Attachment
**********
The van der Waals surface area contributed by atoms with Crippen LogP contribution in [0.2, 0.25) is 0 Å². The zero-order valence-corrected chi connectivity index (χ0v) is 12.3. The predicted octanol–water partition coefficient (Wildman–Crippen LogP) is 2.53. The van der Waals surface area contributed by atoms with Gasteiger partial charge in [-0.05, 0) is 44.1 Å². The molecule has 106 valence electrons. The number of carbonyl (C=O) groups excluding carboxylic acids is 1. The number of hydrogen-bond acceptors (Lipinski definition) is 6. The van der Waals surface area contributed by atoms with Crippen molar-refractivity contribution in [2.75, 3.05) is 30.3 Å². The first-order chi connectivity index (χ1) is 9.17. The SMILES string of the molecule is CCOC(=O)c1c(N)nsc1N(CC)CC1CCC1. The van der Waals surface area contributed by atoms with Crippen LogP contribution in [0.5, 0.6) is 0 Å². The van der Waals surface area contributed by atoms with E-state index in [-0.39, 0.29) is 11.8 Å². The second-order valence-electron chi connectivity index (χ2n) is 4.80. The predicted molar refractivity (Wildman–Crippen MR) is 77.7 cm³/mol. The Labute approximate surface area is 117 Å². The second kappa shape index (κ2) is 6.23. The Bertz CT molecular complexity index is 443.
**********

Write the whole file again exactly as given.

The van der Waals surface area contributed by atoms with Crippen LogP contribution in [0.2, 0.25) is 0 Å². The zero-order valence-corrected chi connectivity index (χ0v) is 12.3. The predicted octanol–water partition coefficient (Wildman–Crippen LogP) is 2.53. The van der Waals surface area contributed by atoms with Gasteiger partial charge in [-0.05, 0) is 44.1 Å². The molecule has 106 valence electrons. The number of carbonyl (C=O) groups excluding carboxylic acids is 1. The number of hydrogen-bond acceptors (Lipinski definition) is 6. The van der Waals surface area contributed by atoms with Crippen molar-refractivity contribution in [2.75, 3.05) is 30.3 Å². The first-order chi connectivity index (χ1) is 9.17. The SMILES string of the molecule is CCOC(=O)c1c(N)nsc1N(CC)CC1CCC1. The van der Waals surface area contributed by atoms with Crippen LogP contribution in [0.5, 0.6) is 0 Å². The van der Waals surface area contributed by atoms with E-state index in [-0.39, 0.29) is 11.8 Å². The second-order valence-electron chi connectivity index (χ2n) is 4.80. The predicted molar refractivity (Wildman–Crippen MR) is 77.7 cm³/mol. The Labute approximate surface area is 117 Å². The second kappa shape index (κ2) is 6.23. The Bertz CT molecular complexity index is 443.